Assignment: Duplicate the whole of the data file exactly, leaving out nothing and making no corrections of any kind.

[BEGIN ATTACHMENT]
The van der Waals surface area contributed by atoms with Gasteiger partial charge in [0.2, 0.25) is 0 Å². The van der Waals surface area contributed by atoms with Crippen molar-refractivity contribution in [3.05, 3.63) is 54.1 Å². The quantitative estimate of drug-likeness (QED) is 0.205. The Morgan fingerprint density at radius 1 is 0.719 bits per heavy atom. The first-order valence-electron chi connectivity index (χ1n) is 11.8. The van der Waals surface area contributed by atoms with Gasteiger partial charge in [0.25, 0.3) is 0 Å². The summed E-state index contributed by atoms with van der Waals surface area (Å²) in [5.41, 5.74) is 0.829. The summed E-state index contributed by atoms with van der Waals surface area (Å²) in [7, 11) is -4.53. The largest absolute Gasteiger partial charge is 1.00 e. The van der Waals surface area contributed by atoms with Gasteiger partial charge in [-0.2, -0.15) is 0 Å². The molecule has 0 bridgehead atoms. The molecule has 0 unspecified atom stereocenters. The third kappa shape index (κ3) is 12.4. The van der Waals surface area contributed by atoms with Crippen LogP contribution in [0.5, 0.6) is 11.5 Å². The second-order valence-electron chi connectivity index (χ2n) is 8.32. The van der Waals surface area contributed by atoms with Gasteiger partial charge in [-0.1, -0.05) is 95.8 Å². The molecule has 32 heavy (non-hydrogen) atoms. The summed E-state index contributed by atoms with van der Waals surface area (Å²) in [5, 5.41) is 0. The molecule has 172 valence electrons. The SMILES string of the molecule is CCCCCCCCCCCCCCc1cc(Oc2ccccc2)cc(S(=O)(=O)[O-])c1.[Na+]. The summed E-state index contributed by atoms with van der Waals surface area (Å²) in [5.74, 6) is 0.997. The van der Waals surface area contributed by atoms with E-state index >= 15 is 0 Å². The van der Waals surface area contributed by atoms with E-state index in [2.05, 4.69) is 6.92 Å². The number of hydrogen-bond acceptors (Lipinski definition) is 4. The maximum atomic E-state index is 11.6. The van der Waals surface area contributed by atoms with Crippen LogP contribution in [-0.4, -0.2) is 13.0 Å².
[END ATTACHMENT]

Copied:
The van der Waals surface area contributed by atoms with Gasteiger partial charge in [0.2, 0.25) is 0 Å². The van der Waals surface area contributed by atoms with Crippen molar-refractivity contribution in [3.05, 3.63) is 54.1 Å². The quantitative estimate of drug-likeness (QED) is 0.205. The Morgan fingerprint density at radius 1 is 0.719 bits per heavy atom. The first-order valence-electron chi connectivity index (χ1n) is 11.8. The van der Waals surface area contributed by atoms with Gasteiger partial charge in [0.25, 0.3) is 0 Å². The summed E-state index contributed by atoms with van der Waals surface area (Å²) in [5.41, 5.74) is 0.829. The summed E-state index contributed by atoms with van der Waals surface area (Å²) in [7, 11) is -4.53. The largest absolute Gasteiger partial charge is 1.00 e. The van der Waals surface area contributed by atoms with Gasteiger partial charge in [-0.2, -0.15) is 0 Å². The molecule has 0 bridgehead atoms. The molecule has 0 unspecified atom stereocenters. The third kappa shape index (κ3) is 12.4. The van der Waals surface area contributed by atoms with Crippen LogP contribution in [0.5, 0.6) is 11.5 Å². The second-order valence-electron chi connectivity index (χ2n) is 8.32. The van der Waals surface area contributed by atoms with Gasteiger partial charge in [-0.1, -0.05) is 95.8 Å². The molecule has 32 heavy (non-hydrogen) atoms. The summed E-state index contributed by atoms with van der Waals surface area (Å²) in [5, 5.41) is 0. The molecule has 172 valence electrons. The SMILES string of the molecule is CCCCCCCCCCCCCCc1cc(Oc2ccccc2)cc(S(=O)(=O)[O-])c1.[Na+]. The summed E-state index contributed by atoms with van der Waals surface area (Å²) in [5.74, 6) is 0.997. The van der Waals surface area contributed by atoms with E-state index >= 15 is 0 Å². The van der Waals surface area contributed by atoms with E-state index in [2.05, 4.69) is 6.92 Å². The number of hydrogen-bond acceptors (Lipinski definition) is 4. The maximum atomic E-state index is 11.6. The van der Waals surface area contributed by atoms with Crippen LogP contribution in [-0.4, -0.2) is 13.0 Å².